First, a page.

At the recent European Offshore Wind Summit in London, Mainstream Renewable Power continued to blaze the trail for a pan-European Supergrid. In the words of its Chief Executive, Dr Eddie O'Connor, "To deliver on our greenhouse gas reductions in Europe by 2050, we need to build between 1 million MW and 1.6 million MW of offshore wind over the next forty years – the scale and complexity of which is unprecedented. Such a vast undertaking requires a European framework. But it will need the genius and imagination of the private sector to innovate and deliver."

So what is the Supergrid and what are the legal challenges that need to be overcome to achieve this project?

The Supergrid can be defined as "An electricity transmission system, mainly based on direct current, designed to facilitate large scale sustainable power generation in remote areas for transmission to centres of consumption, one of whose fundamental attributes will be the enhancement of the market in electricity”. What does that mean in European terms? In order for Europe to achieve its targetted 80% reduction in carbon emmissions at a time when energy demand is predicted to increase by up to 50% by 2050, the renewables sector will need to play a major role. Given the problems in securing planning consent in a heavily populated Europe, this means deploying a large number of renewables projects offshore.

At the Summit, Dr. O’Connor suggested a need to build between 1 million MW and 1.6 million MW of offshore wind over the next forty years.

Any pan-European project will need some form of governance framework at an international level. There are precedents for this in the gas industry in particular and some in the electricity sector that have been less successful. One proposal, promoted by Mainstream, is to use the enhanced co-operation procedure under the EU treaty. Article 43 of the treaty permits member states to bring forward areas for agreement by only eight or more member states. This is intended to allow certain member states to fast track particular areas where integration across the whole of the EU may prove very difficult to deliver.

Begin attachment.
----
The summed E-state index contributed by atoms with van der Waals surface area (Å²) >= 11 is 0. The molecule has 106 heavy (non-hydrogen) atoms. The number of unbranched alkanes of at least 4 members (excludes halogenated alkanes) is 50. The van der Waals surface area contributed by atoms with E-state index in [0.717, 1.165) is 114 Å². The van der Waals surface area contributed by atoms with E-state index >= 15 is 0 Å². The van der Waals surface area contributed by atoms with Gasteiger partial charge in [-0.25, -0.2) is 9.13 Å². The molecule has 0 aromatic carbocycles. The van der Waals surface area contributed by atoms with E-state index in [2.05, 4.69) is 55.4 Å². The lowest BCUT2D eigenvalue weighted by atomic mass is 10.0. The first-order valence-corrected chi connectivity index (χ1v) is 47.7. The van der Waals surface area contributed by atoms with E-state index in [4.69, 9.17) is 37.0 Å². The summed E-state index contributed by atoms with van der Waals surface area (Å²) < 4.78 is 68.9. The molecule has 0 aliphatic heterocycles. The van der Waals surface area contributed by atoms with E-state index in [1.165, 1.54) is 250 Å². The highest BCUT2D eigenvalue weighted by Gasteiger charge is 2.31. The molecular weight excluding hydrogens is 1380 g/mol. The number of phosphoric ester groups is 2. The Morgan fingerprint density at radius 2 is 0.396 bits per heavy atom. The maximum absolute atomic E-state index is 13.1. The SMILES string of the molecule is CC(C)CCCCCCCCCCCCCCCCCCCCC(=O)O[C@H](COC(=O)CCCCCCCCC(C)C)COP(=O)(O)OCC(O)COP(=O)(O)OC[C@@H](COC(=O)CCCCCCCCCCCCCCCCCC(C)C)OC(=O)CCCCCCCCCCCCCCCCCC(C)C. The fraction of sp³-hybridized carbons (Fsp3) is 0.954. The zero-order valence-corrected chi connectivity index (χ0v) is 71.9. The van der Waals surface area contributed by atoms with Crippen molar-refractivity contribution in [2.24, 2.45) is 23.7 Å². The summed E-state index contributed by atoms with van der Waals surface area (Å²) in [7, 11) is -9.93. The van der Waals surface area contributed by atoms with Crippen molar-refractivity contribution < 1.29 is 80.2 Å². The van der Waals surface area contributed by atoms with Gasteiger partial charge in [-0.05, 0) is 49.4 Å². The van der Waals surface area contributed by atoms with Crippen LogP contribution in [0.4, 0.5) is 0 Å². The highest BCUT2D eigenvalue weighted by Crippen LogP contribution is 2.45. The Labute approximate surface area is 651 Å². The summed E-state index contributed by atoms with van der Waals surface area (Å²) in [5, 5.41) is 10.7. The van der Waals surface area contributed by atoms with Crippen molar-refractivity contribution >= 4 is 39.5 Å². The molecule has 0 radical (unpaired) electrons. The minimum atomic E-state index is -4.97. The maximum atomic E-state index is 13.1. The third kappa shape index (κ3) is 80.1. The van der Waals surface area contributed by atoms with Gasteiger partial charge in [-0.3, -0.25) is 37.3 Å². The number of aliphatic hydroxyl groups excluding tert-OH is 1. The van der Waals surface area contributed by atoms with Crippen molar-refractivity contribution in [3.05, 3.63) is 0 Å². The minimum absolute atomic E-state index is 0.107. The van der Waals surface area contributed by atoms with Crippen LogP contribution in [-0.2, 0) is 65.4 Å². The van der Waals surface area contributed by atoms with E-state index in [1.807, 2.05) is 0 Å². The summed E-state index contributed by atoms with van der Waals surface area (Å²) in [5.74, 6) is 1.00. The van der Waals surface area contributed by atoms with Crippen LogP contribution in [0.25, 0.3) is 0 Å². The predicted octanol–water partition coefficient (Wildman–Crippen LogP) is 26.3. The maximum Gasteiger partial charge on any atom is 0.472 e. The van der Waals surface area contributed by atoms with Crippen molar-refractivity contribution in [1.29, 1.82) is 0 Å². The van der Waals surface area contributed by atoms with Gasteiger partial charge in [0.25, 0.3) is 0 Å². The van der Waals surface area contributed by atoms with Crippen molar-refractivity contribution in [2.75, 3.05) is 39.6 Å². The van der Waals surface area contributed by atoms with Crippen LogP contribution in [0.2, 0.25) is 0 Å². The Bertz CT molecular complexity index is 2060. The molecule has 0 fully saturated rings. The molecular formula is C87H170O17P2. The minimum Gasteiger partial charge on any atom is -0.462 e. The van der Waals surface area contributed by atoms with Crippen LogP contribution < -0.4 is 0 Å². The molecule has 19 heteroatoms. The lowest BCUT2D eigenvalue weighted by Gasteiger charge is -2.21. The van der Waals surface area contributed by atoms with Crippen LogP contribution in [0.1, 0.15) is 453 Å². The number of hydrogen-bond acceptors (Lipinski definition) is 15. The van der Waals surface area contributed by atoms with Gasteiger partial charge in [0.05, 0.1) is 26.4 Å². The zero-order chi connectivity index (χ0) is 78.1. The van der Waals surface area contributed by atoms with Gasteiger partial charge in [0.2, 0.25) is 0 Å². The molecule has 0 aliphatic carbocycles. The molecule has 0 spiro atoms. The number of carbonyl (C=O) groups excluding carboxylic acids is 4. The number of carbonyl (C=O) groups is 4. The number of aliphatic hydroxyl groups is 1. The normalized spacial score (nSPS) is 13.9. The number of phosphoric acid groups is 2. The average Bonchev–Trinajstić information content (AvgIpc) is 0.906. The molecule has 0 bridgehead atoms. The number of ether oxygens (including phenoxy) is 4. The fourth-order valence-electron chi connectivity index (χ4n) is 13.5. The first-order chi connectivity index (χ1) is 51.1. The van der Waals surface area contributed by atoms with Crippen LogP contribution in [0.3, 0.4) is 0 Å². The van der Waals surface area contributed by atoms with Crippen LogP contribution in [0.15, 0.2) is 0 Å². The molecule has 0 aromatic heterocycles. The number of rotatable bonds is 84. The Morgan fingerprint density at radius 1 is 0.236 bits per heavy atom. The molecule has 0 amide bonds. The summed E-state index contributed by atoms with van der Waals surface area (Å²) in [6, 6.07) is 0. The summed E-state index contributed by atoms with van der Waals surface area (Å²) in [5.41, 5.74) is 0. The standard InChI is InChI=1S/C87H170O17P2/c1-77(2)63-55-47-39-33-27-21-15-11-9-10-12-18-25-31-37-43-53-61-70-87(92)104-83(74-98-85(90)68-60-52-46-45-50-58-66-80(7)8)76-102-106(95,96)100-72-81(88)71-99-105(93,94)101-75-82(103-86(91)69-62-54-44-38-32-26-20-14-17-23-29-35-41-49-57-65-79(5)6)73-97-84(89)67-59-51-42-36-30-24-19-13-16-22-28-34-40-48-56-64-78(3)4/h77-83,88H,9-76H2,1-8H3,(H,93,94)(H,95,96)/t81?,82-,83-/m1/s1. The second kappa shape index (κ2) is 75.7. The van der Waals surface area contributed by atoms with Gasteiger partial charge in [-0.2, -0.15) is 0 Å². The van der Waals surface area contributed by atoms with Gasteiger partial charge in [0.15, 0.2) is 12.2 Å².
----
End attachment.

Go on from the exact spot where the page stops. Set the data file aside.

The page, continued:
So, eight member states with a keen interest in the building of an offshore Supergrid could seek to persuade the European Commission and Council to promote a form of 'super' offshore System Operator whose role would be to identify which assets are needed where and when and to provide a regulatory framework within which commercial interests could bid for those opportunities and make an appropriate return.

On paper, it sounds simple - in practice, any form of international regulation can take years to develop and tends to be incremental in nature. Successful use of the enhanced cooperation mechanism could certainly provide the impetus for swifter and more radical change at a European level.

A note of caution, however - enhanced co-operation is intended as a last resort mechanism and has only been tested in earnest in the field of divorce law where the EU were unsupportive of splitting the EU on such a sensitive issue.

If the engineers can meet the technical challenges of building a Supergrid in European waters over the next 40 years, however, surely it will be possible for the lawmakers to find an imaginative and practical solution that lets us build a solid governance framework for offshore electricity development quickly and effectively over the next five years.

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